words by Martin Herbert
In 2001, Philippe Parreno traveled to a Norwegian island near the North Pole to produce a minute-long film, El Sueño de una Cosa (“The Dream of a Thing”). Despite the artic setting, the climate depicted in the film looks temperate, and at the end a magical mound of vegetation bursts from the ground. If the significance of this fecundity seems subjective and unfixed, the film’s mode of display has proved similarly protean. In Sweden, El Sueño served for three weeks as an anarchic, product-free advertisement, programmed alongside other commercials in the country’s cinemas. In Frankfurt, the film was projected onto Robert Rauschenberg’s White Paintings for four minutes and thirty-three seconds at a time: a nod to John Cage and an explicit reminder that Parreno works in a tradition of questioning the object’s fixity by perpetually displacing and unbinding it, a tradition first explicitly explored in the 1960s.
The 1990s saw a widespread resurgence of such explorations. Asked in an interview with Hans Ulrich Obrist why this issue won’t die, Parreno has pointed to art schools’ fixation on producing objects, “whereas to me, it’s exciting when the content overflows beyond the form or the other way round. It’s the irresolution that’s interesting.” (In Parreno’s case, it’s perhaps also notable that he has a dust allergy and resists accumulating objects in his daily life.) In any case, his output from the beginning of the 1990s onward comprises a flush of strategies for circumventing fixity. Chief among these is collaboration. Judged alongside coevals, and frequent collaborators, such as Pierre Huyghe, Rirkrit Tiravanija, Liam Gillick, Douglas Gordon and Dominique Gonzalez-Foerster, Parreno appears most committed to an anti-autonomist practice; indeed, he has worked more with others than alone, with his peers as well as architects, comedians, scientists and television journalists. The most visible—because most permuted—example of this is the work using Annlee, a minor manga character, the rights to whom were bought by Parreno and Pierre Huyghe in 1999. The pair then offered her to like-minded artists to manipulate. By the time of “No Ghost Just a Shell,” the group exhibition of Annlee works which debuted in 2002, fifteen artists had put the melancholic girl through diverse changes; she’d become animations, fireworks, neons, posters—a cipher in a work whose true object was to create a cloud of collaboration and a wholesale deferral of closure.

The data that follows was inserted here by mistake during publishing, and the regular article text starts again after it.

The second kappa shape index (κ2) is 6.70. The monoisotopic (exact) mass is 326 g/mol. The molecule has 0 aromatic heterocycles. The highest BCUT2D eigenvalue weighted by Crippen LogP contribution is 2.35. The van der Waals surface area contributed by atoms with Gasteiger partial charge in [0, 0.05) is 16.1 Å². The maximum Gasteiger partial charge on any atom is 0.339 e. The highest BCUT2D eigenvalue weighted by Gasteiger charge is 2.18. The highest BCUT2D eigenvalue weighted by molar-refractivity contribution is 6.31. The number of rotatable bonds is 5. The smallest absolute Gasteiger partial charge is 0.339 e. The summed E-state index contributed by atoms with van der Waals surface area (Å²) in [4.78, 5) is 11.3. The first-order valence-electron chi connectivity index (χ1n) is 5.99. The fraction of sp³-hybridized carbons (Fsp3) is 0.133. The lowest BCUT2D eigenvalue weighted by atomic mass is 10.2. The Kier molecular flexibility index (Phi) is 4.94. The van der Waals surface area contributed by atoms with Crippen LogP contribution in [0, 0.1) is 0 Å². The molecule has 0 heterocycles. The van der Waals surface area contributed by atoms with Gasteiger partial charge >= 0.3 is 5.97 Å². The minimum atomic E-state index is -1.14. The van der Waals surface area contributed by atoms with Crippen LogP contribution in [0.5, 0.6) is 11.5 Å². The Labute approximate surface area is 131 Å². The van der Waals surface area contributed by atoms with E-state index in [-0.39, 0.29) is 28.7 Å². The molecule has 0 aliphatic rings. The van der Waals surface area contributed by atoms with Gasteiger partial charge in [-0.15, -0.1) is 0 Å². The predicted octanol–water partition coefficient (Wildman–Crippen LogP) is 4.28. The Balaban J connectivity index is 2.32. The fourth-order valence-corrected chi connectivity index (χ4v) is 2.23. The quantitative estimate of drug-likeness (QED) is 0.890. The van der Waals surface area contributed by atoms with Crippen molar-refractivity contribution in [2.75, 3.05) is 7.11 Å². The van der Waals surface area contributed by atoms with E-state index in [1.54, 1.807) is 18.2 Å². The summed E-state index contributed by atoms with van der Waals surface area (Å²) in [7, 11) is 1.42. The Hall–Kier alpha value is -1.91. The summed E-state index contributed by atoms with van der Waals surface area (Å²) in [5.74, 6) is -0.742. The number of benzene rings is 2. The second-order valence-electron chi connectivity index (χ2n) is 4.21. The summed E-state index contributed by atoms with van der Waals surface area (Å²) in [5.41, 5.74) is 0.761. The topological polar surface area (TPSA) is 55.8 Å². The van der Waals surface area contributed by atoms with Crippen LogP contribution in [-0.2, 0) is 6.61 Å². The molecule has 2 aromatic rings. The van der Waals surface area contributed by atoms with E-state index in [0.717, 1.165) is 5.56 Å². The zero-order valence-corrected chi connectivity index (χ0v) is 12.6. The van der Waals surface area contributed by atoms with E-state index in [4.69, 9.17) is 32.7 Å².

Connectedly, one leitmotif of Parreno’s work is the compulsive figuring of an elsewhere or, at least, a refusal to settle for the here-and-now. The soundtrack for El Sueño, near the North Pole but not partaking of its iconography, was counterbalanced by Edgar Varèse’s Deserts. In 1991’s No More Reality, Parreno had children protest in a schoolyard, demanding Christmas celebrations in September or snow in summer. Eighteen years later, in an October exhibition at Pilar Corrias’s gallery in London, he installed a fake Christmas tree. Unseasonal Christmas decorations have figured repeatedly in works in between: Ice Man in Reality Park (1995) saw a snowman-shaped block of ice delivered to a park every day during summer, while Stories are Propaganda (2005), a film made with Rirkrit Tiravanija, featured a snowman-shaped lump of mud. The same film, shot in contemporary China and starring a red-eyed white rabbit hopping across rain-filled tire tracks in mud, was accompanied by a monologue spoken by a child actor, composed from those excerpts of Parreno’s notes which orbit around a fascination with the world before the early 1970s—specifically, before the end of modernist idealism.